To ask Her Majesty’s Government what assessment they have made of the supply chain issues in the food and farming sector identified by the National Farmers’ Union and the British Retail Consortium at the Food Security Summit on 14 December 2021; and what plans they have to prepare a long-term solution to these issues.
My Lords, I declare my farming interests as set out in the register. The UK’s food industry sectors operate highly resilient supply chains, as demonstrated throughout the Covid-19 response. The Government have well-established ways of working with the industry on preparedness for, and in response to, issues with the potential to cause disruption to food supply chains. Our production-to-supply ratio remains high in comparison with historical levels: we produce 60% of all the food we need. These figures have changed little over the past 20 years.
My Lords, I thank the Minister for that reply. We are facing a serious supply chain crisis, with an estimated 500,000 labour shortages and rising costs. There is a shortage of seasonal workers to pick our fruit and veg and of lorry drivers to deliver them. There is a lack of produce on supermarket shelves and a rise in imports as a result. We are seeing a mass cull of pigs because we have no butchers, while the import of pork products from the EU is rising. Does the Minister accept that short-term fixes and three-month temporary visas will not solve the labour shortage? We need a long-term plan for this. Does he also accept that we should have a target of at least 60% food self-sufficiency in the UK, and that this should be underpinned by specific support to put British farmers and businesses first?
The noble Baroness is of course right that we should not be concerned just with short-term fixes. However, if she will forgive me, I think that she is a little out of date. We have agreed, through to 2024, to allow 30,000 people to come from outside the UK into this country under the seasonal workers scheme. In addition, we have people under the EU settled status. We are also trying to encourage more domestic employment and innovation through automation. All these things will ease the pressures that existed last year—and still exist, to an extent—but the situation is better. We are not complacent and it will continue to improve.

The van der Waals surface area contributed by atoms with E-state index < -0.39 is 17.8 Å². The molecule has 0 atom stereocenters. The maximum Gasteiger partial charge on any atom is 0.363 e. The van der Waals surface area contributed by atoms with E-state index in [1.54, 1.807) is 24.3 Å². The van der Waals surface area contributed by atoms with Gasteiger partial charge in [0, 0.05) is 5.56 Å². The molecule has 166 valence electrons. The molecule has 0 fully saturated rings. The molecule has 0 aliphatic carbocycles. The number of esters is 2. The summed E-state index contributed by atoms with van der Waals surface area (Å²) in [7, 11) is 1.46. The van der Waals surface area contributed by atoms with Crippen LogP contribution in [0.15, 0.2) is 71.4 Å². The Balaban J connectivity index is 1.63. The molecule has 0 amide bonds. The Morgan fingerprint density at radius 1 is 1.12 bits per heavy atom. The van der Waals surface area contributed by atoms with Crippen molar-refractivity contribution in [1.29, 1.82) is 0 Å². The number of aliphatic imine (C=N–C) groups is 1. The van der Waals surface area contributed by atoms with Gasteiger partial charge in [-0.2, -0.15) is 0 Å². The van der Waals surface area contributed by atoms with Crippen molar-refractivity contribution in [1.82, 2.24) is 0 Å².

My Lords, can the Minister tell us what action is being taken to improve the facilities available to long-distance and other delivery drivers on the motorway network? Together with the long hours that these drivers spend waiting, the lack of facilities is a main concern in the recruitment process. It is not about pay and, in some ways, it is not about quotas for foreigners to come in. The concern is about the facilities.
The noble Lord is absolutely right. We have worked with other departments, including the Department for Transport and the Home Office, in the development of our scheme to encourage more drivers, to ease the difficulties caused mainly by the pandemic but also by our withdrawal from the EU, which have resulted in a shortage of drivers. The noble Lord is right: it is the quality of their lives that we need to look at, alongside all the generous incentives that we are giving to encourage people to come here and fill this gap.
My noble friend raises an important point. Vegetable producers will always try to produce slightly more than the demand because that is better than being short of supply to the next stage of the food chain. Every year, some vegetables are ploughed in, but it has increased recently, for reasons that we are all aware of. We are very mindful of encouraging a much more stable supply chain. That is why we have increased the number of drivers and brought in a variety of different skill sets through the seasonal workers scheme. We hope that this problem will ease in the coming months.
We are taking a number of measures to tackle this pernicious greenhouse gas. It operates very differently from other greenhouse gases; it has a much more damaging short-term effect but is a short-term problem. There is enormous progress in technologies around what we feed cattle and in husbandry. We can offset the effects of methane through other measures we are taking through our environmental land management schemes.